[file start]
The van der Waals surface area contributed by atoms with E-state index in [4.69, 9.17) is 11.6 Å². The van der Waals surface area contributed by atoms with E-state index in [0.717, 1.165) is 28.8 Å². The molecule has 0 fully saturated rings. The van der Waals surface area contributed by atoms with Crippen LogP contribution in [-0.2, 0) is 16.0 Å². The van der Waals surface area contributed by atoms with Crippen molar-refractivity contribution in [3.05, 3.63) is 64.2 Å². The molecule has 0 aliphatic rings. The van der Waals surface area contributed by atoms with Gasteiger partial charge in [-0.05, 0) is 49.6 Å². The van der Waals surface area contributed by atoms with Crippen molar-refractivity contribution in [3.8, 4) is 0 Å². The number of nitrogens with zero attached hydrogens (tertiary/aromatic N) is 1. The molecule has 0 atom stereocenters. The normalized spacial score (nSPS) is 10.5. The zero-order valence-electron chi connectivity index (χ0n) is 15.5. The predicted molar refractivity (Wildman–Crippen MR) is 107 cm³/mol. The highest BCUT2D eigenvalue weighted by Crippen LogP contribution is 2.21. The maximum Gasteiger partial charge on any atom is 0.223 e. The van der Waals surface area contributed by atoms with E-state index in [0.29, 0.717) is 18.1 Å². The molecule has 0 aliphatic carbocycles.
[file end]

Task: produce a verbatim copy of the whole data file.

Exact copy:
The van der Waals surface area contributed by atoms with E-state index in [4.69, 9.17) is 11.6 Å². The van der Waals surface area contributed by atoms with E-state index in [0.717, 1.165) is 28.8 Å². The molecule has 0 fully saturated rings. The van der Waals surface area contributed by atoms with Crippen LogP contribution in [-0.2, 0) is 16.0 Å². The van der Waals surface area contributed by atoms with Crippen molar-refractivity contribution in [3.05, 3.63) is 64.2 Å². The molecule has 0 aliphatic rings. The van der Waals surface area contributed by atoms with Gasteiger partial charge in [-0.05, 0) is 49.6 Å². The van der Waals surface area contributed by atoms with Crippen molar-refractivity contribution in [3.8, 4) is 0 Å². The number of nitrogens with zero attached hydrogens (tertiary/aromatic N) is 1. The molecule has 0 atom stereocenters. The normalized spacial score (nSPS) is 10.5. The zero-order valence-electron chi connectivity index (χ0n) is 15.5. The predicted molar refractivity (Wildman–Crippen MR) is 107 cm³/mol. The highest BCUT2D eigenvalue weighted by Crippen LogP contribution is 2.21. The maximum Gasteiger partial charge on any atom is 0.223 e. The van der Waals surface area contributed by atoms with E-state index in [0.29, 0.717) is 18.1 Å². The molecule has 0 aliphatic carbocycles.